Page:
Dignified flippancy

A potentially universal virtue — dignified flippancy — was the signal by which great wealth was amassed in the British Empire, and in select locations elsewhere. It was also what made the imperialists “cool,” and could do so again. One immediately and instinctively granted their requests, without feeling the need to consult the distribution of power. Yielding to their will was simply polite behaviour; it was a question of etiquette.

This is (of course) a masculine virtue, requiring on the part of the exemplar of flippancy an heroic restraint, from crude self-assertion. Display of weapons would, after all, betoken pride, and might give the game away. Even the catechism need not be consulted, for jingo is never appropriate in a gentleman. It is tasteless.

But we live in simplistic times, when the presence or absence of testosterone is all that can be understood. The idea of a gentleman is too complex to be explained; it must instead be demonstrated.

I think of Sir Thomas Stamford Raffles, founder of Singapore and almost viceroy of the Malay archipelago of island Indonesia until the Foreign Office thoughtlessly gave it away. He once found himself in the embarrassing position of having to negotiate some treaty or other with a tribal chief in remotest Java. He was accompanied at the time by a single aide-de-camp, whereas the tribal chief had brought his whole innumerable retinue, armed and postured for war. The chief was sitting upon an elevated throne, that put Sir Thomas thus at a negotiating disadvantage.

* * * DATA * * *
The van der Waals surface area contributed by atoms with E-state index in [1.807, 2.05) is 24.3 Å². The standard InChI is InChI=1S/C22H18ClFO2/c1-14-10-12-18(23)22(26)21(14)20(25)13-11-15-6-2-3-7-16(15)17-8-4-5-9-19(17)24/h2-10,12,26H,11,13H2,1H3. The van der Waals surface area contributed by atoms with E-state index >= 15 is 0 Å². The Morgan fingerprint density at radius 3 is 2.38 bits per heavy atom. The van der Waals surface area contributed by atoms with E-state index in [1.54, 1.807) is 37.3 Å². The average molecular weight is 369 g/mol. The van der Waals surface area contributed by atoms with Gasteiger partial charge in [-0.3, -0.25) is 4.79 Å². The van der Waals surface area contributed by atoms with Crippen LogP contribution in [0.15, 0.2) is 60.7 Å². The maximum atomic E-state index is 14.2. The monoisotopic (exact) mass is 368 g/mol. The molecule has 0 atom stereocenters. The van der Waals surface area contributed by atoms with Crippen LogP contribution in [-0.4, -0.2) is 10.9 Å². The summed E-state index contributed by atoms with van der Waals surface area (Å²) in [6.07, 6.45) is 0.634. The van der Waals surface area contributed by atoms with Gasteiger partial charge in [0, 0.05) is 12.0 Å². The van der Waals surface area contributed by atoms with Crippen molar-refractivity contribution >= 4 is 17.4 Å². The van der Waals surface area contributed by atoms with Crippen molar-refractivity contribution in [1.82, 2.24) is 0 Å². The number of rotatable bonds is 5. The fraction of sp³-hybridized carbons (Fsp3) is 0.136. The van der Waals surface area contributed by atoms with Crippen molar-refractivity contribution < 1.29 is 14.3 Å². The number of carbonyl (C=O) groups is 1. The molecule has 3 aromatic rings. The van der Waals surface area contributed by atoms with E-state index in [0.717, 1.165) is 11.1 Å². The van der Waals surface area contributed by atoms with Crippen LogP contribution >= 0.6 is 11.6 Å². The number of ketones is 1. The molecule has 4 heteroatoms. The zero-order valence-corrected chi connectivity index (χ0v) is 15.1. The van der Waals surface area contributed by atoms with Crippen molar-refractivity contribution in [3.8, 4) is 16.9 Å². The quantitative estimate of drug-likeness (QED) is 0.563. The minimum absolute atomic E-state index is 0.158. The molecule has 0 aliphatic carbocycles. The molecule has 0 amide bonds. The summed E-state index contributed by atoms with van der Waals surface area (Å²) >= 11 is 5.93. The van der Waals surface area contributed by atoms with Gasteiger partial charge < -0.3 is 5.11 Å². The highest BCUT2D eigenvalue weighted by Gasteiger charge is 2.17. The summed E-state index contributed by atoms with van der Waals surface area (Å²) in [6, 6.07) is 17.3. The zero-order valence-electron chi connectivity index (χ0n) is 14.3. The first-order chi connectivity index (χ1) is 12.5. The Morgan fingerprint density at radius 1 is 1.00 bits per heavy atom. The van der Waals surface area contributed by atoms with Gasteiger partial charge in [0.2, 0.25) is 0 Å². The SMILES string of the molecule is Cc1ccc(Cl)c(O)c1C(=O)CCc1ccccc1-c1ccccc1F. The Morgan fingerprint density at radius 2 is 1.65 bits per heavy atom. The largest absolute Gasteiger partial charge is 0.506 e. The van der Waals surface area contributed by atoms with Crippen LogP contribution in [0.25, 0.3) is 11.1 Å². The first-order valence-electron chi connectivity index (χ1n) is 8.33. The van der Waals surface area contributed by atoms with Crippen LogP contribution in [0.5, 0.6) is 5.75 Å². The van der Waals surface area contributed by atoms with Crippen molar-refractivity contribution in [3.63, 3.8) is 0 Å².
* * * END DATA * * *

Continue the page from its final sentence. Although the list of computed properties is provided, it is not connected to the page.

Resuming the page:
He did not waste time whining about this, however. Using his considerable linguistic gift, for the languages in that part of East Asia, he instructed the chief’s apparent lieutenant that there had been a mistake. Sir Thomas was in fact the senior officer, and so the tribal chief had been incorrectly seated. He must move from the throne to the very low seat beside it; Sir Thomas would then be pleased to ascend.

After a moment of confusion, it became clear that dignified flippancy would prevail, and his Javanese Majesty climbed down (literally). Everything could now go smoothly.